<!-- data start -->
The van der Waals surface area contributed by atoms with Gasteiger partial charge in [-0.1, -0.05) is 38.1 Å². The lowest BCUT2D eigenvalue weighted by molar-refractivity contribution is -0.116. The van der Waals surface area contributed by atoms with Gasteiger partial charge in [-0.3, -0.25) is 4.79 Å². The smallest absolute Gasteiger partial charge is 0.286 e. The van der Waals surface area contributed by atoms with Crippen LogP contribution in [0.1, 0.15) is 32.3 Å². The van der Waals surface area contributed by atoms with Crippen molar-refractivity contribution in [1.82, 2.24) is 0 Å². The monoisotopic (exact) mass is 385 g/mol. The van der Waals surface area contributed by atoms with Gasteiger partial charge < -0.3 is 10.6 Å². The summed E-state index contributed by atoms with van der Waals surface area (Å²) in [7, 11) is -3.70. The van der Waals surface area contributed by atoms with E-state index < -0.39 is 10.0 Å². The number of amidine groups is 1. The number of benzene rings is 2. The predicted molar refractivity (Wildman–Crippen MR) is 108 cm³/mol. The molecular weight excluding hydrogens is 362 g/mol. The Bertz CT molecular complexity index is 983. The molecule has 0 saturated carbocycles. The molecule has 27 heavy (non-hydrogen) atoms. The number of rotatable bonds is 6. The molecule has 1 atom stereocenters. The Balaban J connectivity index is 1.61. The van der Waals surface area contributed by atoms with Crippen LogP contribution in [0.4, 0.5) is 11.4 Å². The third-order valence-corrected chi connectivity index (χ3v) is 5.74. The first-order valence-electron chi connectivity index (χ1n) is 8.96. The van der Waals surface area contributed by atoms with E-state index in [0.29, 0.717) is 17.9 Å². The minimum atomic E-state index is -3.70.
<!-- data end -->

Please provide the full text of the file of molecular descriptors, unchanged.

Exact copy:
The van der Waals surface area contributed by atoms with Gasteiger partial charge in [-0.1, -0.05) is 38.1 Å². The lowest BCUT2D eigenvalue weighted by molar-refractivity contribution is -0.116. The van der Waals surface area contributed by atoms with Gasteiger partial charge in [-0.3, -0.25) is 4.79 Å². The smallest absolute Gasteiger partial charge is 0.286 e. The van der Waals surface area contributed by atoms with Crippen LogP contribution in [0.1, 0.15) is 32.3 Å². The van der Waals surface area contributed by atoms with Crippen molar-refractivity contribution in [1.82, 2.24) is 0 Å². The monoisotopic (exact) mass is 385 g/mol. The van der Waals surface area contributed by atoms with Gasteiger partial charge < -0.3 is 10.6 Å². The summed E-state index contributed by atoms with van der Waals surface area (Å²) in [7, 11) is -3.70. The van der Waals surface area contributed by atoms with E-state index < -0.39 is 10.0 Å². The number of amidine groups is 1. The number of benzene rings is 2. The predicted molar refractivity (Wildman–Crippen MR) is 108 cm³/mol. The molecular weight excluding hydrogens is 362 g/mol. The Bertz CT molecular complexity index is 983. The molecule has 0 saturated carbocycles. The molecule has 27 heavy (non-hydrogen) atoms. The number of rotatable bonds is 6. The molecule has 1 atom stereocenters. The Balaban J connectivity index is 1.61. The van der Waals surface area contributed by atoms with Crippen LogP contribution in [0.4, 0.5) is 11.4 Å². The third-order valence-corrected chi connectivity index (χ3v) is 5.74. The first-order valence-electron chi connectivity index (χ1n) is 8.96. The van der Waals surface area contributed by atoms with E-state index in [0.29, 0.717) is 17.9 Å². The minimum atomic E-state index is -3.70.